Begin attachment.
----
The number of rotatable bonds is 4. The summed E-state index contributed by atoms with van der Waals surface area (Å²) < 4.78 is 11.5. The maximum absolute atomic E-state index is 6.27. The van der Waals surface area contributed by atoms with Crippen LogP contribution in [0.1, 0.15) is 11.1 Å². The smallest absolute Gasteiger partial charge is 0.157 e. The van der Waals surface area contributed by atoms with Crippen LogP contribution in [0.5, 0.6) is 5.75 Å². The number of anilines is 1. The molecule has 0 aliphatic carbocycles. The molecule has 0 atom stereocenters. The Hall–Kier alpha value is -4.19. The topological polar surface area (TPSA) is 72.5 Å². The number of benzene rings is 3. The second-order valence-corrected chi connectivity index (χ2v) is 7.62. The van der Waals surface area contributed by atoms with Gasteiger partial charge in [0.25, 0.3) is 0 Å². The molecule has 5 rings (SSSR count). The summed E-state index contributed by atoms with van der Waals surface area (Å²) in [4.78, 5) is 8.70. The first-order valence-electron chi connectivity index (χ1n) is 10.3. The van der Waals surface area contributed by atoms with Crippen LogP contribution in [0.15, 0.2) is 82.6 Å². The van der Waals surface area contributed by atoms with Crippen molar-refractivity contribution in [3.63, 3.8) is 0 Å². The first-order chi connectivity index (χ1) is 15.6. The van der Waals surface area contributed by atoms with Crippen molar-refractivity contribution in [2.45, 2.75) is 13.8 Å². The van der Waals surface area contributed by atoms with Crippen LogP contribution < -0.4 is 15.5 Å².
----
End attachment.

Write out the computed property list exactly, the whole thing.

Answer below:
The number of rotatable bonds is 4. The summed E-state index contributed by atoms with van der Waals surface area (Å²) < 4.78 is 11.5. The maximum absolute atomic E-state index is 6.27. The van der Waals surface area contributed by atoms with Crippen LogP contribution in [0.1, 0.15) is 11.1 Å². The smallest absolute Gasteiger partial charge is 0.157 e. The van der Waals surface area contributed by atoms with Crippen LogP contribution in [0.5, 0.6) is 5.75 Å². The number of anilines is 1. The molecule has 0 aliphatic carbocycles. The molecule has 0 atom stereocenters. The Hall–Kier alpha value is -4.19. The topological polar surface area (TPSA) is 72.5 Å². The number of benzene rings is 3. The second-order valence-corrected chi connectivity index (χ2v) is 7.62. The van der Waals surface area contributed by atoms with Gasteiger partial charge in [0.25, 0.3) is 0 Å². The molecule has 5 rings (SSSR count). The summed E-state index contributed by atoms with van der Waals surface area (Å²) in [4.78, 5) is 8.70. The first-order valence-electron chi connectivity index (χ1n) is 10.3. The van der Waals surface area contributed by atoms with Crippen LogP contribution in [0.15, 0.2) is 82.6 Å². The van der Waals surface area contributed by atoms with Crippen molar-refractivity contribution in [3.63, 3.8) is 0 Å². The first-order chi connectivity index (χ1) is 15.6. The van der Waals surface area contributed by atoms with Crippen molar-refractivity contribution in [2.45, 2.75) is 13.8 Å². The van der Waals surface area contributed by atoms with Crippen LogP contribution < -0.4 is 15.5 Å².